The IRS has indicated it’ll offer some leniency in its enforcement of perhaps the most controversial requirement of the healthcare reform law.
Since the law’s inception almost three years ago, employers have been under the impression that come 2014 they’ll be required to provide affordable health insurance to each of their full-time workers or risk paying a penalty of $2,000 or $3,000 per worker if just one opts to receive a federal subsidy to purchase insurance in an exchange.
Now that’s only mostly true.
Must cover at least 95%In its latest round of proposed regs, the IRS said the per-full-time-employee penalty will not apply so long as employers offer coverage to at least all but 5% of its full-time employees — or five full-time employees, if that number’s greater — and their dependents up to age 26.
Without this flexibility, many employers could’ve been forced to pay the costly penalty even when they were trying in good faith to provide their entire full-time workforce with healthcare coverage.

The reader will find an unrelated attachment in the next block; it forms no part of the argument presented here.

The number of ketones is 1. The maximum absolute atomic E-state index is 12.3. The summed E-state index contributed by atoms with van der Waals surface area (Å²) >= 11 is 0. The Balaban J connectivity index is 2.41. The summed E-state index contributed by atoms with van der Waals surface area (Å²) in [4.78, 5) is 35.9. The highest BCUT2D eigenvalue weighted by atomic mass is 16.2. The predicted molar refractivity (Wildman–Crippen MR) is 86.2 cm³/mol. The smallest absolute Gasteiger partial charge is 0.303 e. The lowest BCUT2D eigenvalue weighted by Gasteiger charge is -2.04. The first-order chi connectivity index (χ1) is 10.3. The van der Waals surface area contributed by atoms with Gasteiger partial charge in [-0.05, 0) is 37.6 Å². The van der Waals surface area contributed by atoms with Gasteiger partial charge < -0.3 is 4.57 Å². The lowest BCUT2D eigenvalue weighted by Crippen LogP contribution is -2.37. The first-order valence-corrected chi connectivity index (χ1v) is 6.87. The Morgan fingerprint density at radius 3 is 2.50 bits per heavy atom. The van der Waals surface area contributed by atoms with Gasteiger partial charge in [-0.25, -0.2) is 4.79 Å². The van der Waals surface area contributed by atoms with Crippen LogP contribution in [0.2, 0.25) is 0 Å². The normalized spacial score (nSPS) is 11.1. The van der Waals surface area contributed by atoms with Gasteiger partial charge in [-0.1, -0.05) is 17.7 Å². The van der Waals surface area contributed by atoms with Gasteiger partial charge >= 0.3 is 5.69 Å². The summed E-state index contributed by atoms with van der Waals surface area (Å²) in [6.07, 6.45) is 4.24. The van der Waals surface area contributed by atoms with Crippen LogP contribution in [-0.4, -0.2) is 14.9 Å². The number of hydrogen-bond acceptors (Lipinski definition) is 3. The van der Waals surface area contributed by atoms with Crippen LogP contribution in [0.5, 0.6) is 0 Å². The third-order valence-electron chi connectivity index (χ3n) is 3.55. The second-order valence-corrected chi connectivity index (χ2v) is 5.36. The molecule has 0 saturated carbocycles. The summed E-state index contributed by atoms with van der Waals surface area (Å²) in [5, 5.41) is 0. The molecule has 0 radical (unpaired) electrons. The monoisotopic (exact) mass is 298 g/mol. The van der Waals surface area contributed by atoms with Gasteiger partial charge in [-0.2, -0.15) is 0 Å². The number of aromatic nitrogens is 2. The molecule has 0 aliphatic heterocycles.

Who will this help — and why?Say an employer with more than 50 full-time employees offers all of its full-timers affordable health coverage, thus avoiding the per-employee-penalty. But over the period of one month, it has a part-time employee who averages more than 30 hours per week.
Under the law as it was previously written, if that employee were to receive a premium subsidy to buy insurance on a state or federal exchange, that employer could’ve been assessed the per-employee-penalty on top of paying premiums for each of its other employees.
But now the new regs give employers in situations like this a little leeway.
The IRS had hinted that a regulation like this was coming back in May of 2011 when it said the penalty would not apply, so long as “substantially all” full-time employees were offered coverage. But, of course, it didn’t define what “substantially all” meant.
Now we know — it’s all but 5% of full-timers (or five, if that number’s greater).
Also included in the regs was the IRS’s announcement, which we covered previously, stating that while coverage offered to full-time employees had to be “affordable,” that’s not the case for insurance offered to spouses and dependents.